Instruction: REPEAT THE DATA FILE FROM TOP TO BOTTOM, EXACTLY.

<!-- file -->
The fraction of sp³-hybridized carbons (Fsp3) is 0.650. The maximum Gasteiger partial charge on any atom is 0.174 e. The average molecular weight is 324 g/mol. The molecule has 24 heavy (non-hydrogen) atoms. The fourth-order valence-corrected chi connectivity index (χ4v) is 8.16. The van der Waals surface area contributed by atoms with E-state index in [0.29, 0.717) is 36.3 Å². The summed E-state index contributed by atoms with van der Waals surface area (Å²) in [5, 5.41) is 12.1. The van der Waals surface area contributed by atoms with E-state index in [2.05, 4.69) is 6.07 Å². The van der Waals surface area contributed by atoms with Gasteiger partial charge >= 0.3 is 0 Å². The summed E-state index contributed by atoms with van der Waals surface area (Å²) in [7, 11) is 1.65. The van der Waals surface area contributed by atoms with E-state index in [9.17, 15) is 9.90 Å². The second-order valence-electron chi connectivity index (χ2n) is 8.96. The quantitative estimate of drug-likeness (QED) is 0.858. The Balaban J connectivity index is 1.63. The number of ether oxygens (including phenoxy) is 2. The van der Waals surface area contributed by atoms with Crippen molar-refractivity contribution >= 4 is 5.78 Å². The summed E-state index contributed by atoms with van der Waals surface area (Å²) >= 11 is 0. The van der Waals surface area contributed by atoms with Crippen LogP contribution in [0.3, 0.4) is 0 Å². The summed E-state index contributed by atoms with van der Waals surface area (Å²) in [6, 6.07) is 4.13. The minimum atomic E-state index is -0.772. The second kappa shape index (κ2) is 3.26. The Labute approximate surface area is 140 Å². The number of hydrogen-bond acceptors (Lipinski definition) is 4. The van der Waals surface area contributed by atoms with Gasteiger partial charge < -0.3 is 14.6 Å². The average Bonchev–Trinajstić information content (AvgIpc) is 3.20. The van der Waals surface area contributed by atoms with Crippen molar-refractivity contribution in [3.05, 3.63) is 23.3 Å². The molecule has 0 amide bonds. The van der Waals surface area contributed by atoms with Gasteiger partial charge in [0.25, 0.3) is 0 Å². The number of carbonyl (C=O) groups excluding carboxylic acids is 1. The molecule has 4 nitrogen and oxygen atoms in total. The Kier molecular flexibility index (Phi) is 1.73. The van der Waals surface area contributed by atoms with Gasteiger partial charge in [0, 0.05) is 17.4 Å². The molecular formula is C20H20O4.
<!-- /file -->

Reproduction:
The fraction of sp³-hybridized carbons (Fsp3) is 0.650. The maximum Gasteiger partial charge on any atom is 0.174 e. The average molecular weight is 324 g/mol. The molecule has 24 heavy (non-hydrogen) atoms. The fourth-order valence-corrected chi connectivity index (χ4v) is 8.16. The van der Waals surface area contributed by atoms with E-state index in [0.29, 0.717) is 36.3 Å². The summed E-state index contributed by atoms with van der Waals surface area (Å²) in [5, 5.41) is 12.1. The van der Waals surface area contributed by atoms with E-state index in [2.05, 4.69) is 6.07 Å². The van der Waals surface area contributed by atoms with Gasteiger partial charge >= 0.3 is 0 Å². The summed E-state index contributed by atoms with van der Waals surface area (Å²) in [7, 11) is 1.65. The van der Waals surface area contributed by atoms with E-state index in [9.17, 15) is 9.90 Å². The second-order valence-electron chi connectivity index (χ2n) is 8.96. The quantitative estimate of drug-likeness (QED) is 0.858. The Balaban J connectivity index is 1.63. The number of ether oxygens (including phenoxy) is 2. The van der Waals surface area contributed by atoms with Crippen molar-refractivity contribution >= 4 is 5.78 Å². The summed E-state index contributed by atoms with van der Waals surface area (Å²) >= 11 is 0. The van der Waals surface area contributed by atoms with Crippen LogP contribution in [0.3, 0.4) is 0 Å². The summed E-state index contributed by atoms with van der Waals surface area (Å²) in [6, 6.07) is 4.13. The minimum atomic E-state index is -0.772. The second kappa shape index (κ2) is 3.26. The Labute approximate surface area is 140 Å². The number of hydrogen-bond acceptors (Lipinski definition) is 4. The van der Waals surface area contributed by atoms with Gasteiger partial charge < -0.3 is 14.6 Å². The average Bonchev–Trinajstić information content (AvgIpc) is 3.20. The van der Waals surface area contributed by atoms with Crippen molar-refractivity contribution in [3.05, 3.63) is 23.3 Å². The molecule has 0 amide bonds. The van der Waals surface area contributed by atoms with Gasteiger partial charge in [0.25, 0.3) is 0 Å². The number of carbonyl (C=O) groups excluding carboxylic acids is 1. The molecule has 4 nitrogen and oxygen atoms in total. The Kier molecular flexibility index (Phi) is 1.73. The van der Waals surface area contributed by atoms with Gasteiger partial charge in [0, 0.05) is 17.4 Å². The molecular formula is C20H20O4.